“Shut up and wait!” Tigger Pritchard

Now please don’t take offence, but here I am thirty plus years in to my career and I’ve realised one of the best pieces of advice I can give individuals and the best lesson I’ve learned is to “shut up and wait”.

Mind you, obviously it’s not a simple as that! Let me start from the beginning.

I’ve seen the development of some amazing additional and communication aids and resources over the years, combined with fascinating science fiction-like developments in technology, (I can remember black and white TV!).


All too often I see so many interactors pressured into forgetting the basics of communication, pressured by the number of individuals in an environment, crowded classrooms and the need for a “product” from activity sessions. (I know. I was one). Professionals eager to do their very best, but limited by lack of training.

How often do we become totally, wonderfully welcoming and interactive with individuals with additional needs, forgetting for an instant their specific personalised methods of communication? Before we know it, we’ve raised someone’s anxiety and the person before us is “shutting down” all because of the overload we transmitted. Then when we bring out an individual’s personalised communication aids, iPad, visual aids, PECS folder for example, they are not going to be able to access those aids. All this can happen, sometimes at the start of a day, at the earliest interaction, before you know it, those beautiful chances for growth, empowerment, experience, joy, are lost in a moment of overload.

Instead of being totally, wonderfully welcoming, it is far better to get into the mindset of processing, of person centeredness, of just being quiet, of understanding the individual. That awesome person you’re communicating with, will find you easier to cope with if you are friendly and natural, but at their level of understanding and processing!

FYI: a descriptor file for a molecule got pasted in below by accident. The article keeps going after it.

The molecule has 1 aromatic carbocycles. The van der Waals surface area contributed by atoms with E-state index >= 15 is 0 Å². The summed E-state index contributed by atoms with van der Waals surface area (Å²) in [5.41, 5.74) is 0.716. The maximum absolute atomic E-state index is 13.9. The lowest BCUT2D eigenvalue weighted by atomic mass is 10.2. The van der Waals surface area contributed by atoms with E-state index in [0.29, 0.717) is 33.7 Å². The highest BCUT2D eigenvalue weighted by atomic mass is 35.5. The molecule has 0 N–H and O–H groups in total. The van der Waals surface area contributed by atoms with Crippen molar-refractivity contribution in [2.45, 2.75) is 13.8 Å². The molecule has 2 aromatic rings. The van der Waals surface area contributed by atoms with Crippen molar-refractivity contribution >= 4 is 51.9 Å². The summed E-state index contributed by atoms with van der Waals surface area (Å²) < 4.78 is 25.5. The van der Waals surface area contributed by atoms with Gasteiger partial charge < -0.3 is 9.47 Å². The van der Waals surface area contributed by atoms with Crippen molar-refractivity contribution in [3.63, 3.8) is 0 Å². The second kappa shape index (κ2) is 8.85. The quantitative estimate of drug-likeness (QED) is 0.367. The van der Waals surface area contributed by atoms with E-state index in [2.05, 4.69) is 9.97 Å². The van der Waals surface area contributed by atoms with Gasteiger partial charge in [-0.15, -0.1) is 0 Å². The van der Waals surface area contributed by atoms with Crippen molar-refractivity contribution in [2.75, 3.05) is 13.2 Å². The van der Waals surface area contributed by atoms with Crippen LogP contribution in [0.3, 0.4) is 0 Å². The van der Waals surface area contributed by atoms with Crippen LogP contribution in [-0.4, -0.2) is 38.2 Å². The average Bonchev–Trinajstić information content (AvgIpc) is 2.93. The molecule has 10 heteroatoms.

I employ “shut up and wait” to help us to stop and think!

So why shut up? We are overloading the awesome individuals we work for and with, cluttering up our commutation methods, overloading their senses, starting out a day of interaction by scaring the hee-bee geebies out of someone. (I love my technical terms).

Let’s just look at “me”, how I can transmit an overload:

Voice: tone, content, structure, dialect, level, emotion…

Facial expressions, body movements, arms moving around….

Clothing: colours, patterns and textures…

Smell: perfume, deodorant and the aroma of our coffee…

Touch: too much, too little, too deep, too light…

Watches, bangles…….

Examples of some, can you think of more?

Then add to that, the environment: a shiny table, a bright flickering light, a noisy ticking clock, jazzy picture-filled walls, the hum of computers…see where I’m going?

What is “shut up?” It’s us, realising what may constitute a communication overload for the person we are interacting with, and taking reasonable steps to reduce this overload.

What is “wait”? We give time to process, remembering everyone is an individual, everyone is a person, everyone is wonderfully different.

Why shut up and wait? Why pause, why stop and think? Trust me, it’s awesome, it’s lush, it’s amazing how you can change the potential of that moment, the day, the week, a life, for everyone.

It’s what we are here for: to be human, to communicate, to accept, to include, to listen, to enable, to empower, to let us all be….

Just “shutting up and listening”, that moment of pausing, can change everyone’s lives.

Tigger Pritchard

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Vice Chairperson of the National Autistic Society, Cornwall Branch.